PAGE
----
Location: National Clonal Germplasm RepositoryTitle: Cryopreservation affects ROS-induced oxidative stress and antioxidant response in Arabidopsis seedlings
|CHEN, GUAN-QUN - SHANGHAI JIAOTONG UNIVERSITY|
|REN, LI - SHANGHAI JIAOTONG UNIVERSITY|
|ZHANG, JIE - SHANGHAI JIAOTONG UNIVERSITY|
|ZHANG, DI - SHANGHAI JIAOTONG UNIVERSITY|
|SHEN, XIAO-HUI - SHANGHAI JIAOTONG UNIVERSITY|
Submitted to: Cryobiology
Publication Type: Peer Reviewed Journal
Publication Acceptance Date: 11/30/2014
Publication Date: 12/6/2014
Citation: Chen, G., Ren, L., Zhang, J., Reed, B.M., Zhang, D., Shen, X. 2014. Cryopreservation affects ROS-induced oxidative stress and antioxidant response in Arabidopsis seedlings. Cryobiology. 70(1):38-47.
Interpretive Summary: Arabadopsis seedlings were tested to determine the amount of oxidative stress produced during a cryopreservation protocol. Two groups of Arabidopsis thaliana seedlings, one that had no survival after cryopreservation and one that had moderate survival, were tested for indicators of oxidative stress after 48-h or 72-h of germination at five steps of a cryopreservation protocol. Several indicators of stress were studied. Hydrogen peroxide-induced oxidative stress was found at the steps of dehydration and rapid warming in both 48-h seedlings (high survival rate) and 72-h seedlings (no survival). Low survival of 72-h seedlings was associated with severe membrane damage, which was caused by increased oxidative stress and decreased antioxidant activity. Genes for antioxidant activity were active in 48-h seedlings but not in 72-h seedlings. Enhanced antioxidant activity contributed to the high survival rate of 48-h seedlings. This model system indicates that antioxidants levels might be manipulated to improve the recovery of seedlings after cryopreservation.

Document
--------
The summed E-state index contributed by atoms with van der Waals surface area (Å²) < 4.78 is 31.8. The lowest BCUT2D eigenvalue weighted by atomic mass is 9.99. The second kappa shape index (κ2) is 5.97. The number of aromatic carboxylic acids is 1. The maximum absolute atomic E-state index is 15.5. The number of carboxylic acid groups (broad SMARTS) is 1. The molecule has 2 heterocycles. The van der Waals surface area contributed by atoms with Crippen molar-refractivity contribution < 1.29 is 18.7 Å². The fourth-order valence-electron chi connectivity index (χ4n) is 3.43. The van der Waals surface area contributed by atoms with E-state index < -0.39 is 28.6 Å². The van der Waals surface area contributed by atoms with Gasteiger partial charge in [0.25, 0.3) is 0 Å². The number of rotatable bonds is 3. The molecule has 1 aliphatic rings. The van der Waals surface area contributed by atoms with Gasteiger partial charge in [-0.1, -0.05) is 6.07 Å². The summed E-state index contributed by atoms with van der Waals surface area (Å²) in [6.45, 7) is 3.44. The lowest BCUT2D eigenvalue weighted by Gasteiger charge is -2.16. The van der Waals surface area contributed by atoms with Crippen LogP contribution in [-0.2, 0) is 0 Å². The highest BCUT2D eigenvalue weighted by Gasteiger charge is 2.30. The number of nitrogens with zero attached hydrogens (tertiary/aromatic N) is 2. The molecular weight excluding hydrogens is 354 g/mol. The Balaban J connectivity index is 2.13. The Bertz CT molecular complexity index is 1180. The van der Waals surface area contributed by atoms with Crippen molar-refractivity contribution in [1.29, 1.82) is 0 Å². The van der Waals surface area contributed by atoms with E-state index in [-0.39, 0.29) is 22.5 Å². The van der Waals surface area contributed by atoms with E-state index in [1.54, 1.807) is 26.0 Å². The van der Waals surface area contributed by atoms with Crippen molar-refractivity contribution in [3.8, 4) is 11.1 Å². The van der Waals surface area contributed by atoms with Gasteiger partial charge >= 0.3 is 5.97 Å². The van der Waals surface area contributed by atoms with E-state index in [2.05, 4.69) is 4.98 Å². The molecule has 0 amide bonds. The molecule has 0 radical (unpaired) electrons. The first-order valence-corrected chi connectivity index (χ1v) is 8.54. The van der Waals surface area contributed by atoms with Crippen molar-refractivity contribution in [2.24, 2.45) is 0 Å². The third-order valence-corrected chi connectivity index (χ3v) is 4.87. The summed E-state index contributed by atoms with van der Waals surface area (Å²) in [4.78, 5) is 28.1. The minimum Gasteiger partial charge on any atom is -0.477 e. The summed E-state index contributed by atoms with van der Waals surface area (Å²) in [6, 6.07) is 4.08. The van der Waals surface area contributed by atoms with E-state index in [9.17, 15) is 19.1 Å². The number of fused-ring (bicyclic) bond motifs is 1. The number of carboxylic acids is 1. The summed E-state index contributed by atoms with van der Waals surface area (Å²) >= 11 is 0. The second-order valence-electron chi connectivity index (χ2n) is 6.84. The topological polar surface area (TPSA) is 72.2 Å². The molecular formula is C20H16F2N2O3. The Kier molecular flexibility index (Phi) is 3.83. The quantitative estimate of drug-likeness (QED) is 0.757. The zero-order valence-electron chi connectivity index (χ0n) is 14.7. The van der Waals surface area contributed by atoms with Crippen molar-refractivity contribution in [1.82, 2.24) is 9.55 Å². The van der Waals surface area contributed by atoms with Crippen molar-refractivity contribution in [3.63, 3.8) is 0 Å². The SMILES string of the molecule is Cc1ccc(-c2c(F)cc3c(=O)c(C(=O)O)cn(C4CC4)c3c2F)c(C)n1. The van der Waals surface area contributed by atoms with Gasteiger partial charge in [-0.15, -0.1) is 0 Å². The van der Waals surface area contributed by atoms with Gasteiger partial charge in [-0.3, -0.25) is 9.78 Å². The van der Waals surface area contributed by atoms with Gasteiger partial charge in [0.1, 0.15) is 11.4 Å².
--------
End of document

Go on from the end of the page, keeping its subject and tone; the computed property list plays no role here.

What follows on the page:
Technical Abstract: Plant recovery status after cryopreservation by vitrification had a negative relationship to the oxidative stress induced by reactive oxygen species (ROS). Arabidopsis thaliana seedlings germinated for 48-h or 72-h with different cryopreservation survival tolerances were examined at five steps of a vitrification-based cryopreservation protocol, to determine the role of ROS (O2•-, H2O2 and OH•) and antioxidant systems (SOD, POD, CAT, AsA and GSH) in cryo-injury. In addition the effects of the five steps on membrane lipid peroxidation were studied using malondialdehyde (MDA) as an indicator. Correlation analysis indicated that H2O2-induced oxidative stress at the steps of dehydration and rapid warming was the main cause of cryo-injury of 48-h seedlings (high survival rate) and 72-h seedlings (no survival). H2O2 was mainly generated in cotyledons, shoot tips and roots of seedlings as indicated by Amplex Red staining. Low survival of 72-h seedlings was associated with severe membrane lipid peroxidation, which was caused by increased OH• generation activity and decreased SOD activity. The antioxidant-related gene expression by qRT-PCR and physiological assays suggested that the antioxidant systems of 48-h seedlings were activated by ROS, and they actively mounted a defense against oxidative stress during cryopreservation. A high level of ROS led to the weakening of the antioxidant system of 72-h seedlings. Enhanced CAT activities contributed to the high survival rate of 48-h seedlings as indicated by cryopreservation of antioxidant mutant seedlings. This model system indicates that elevated AsA content and CAT activities were determinants of cryogenic stress tolerance, whose manipulation could improve the recovery of seedlings after cryopreservation.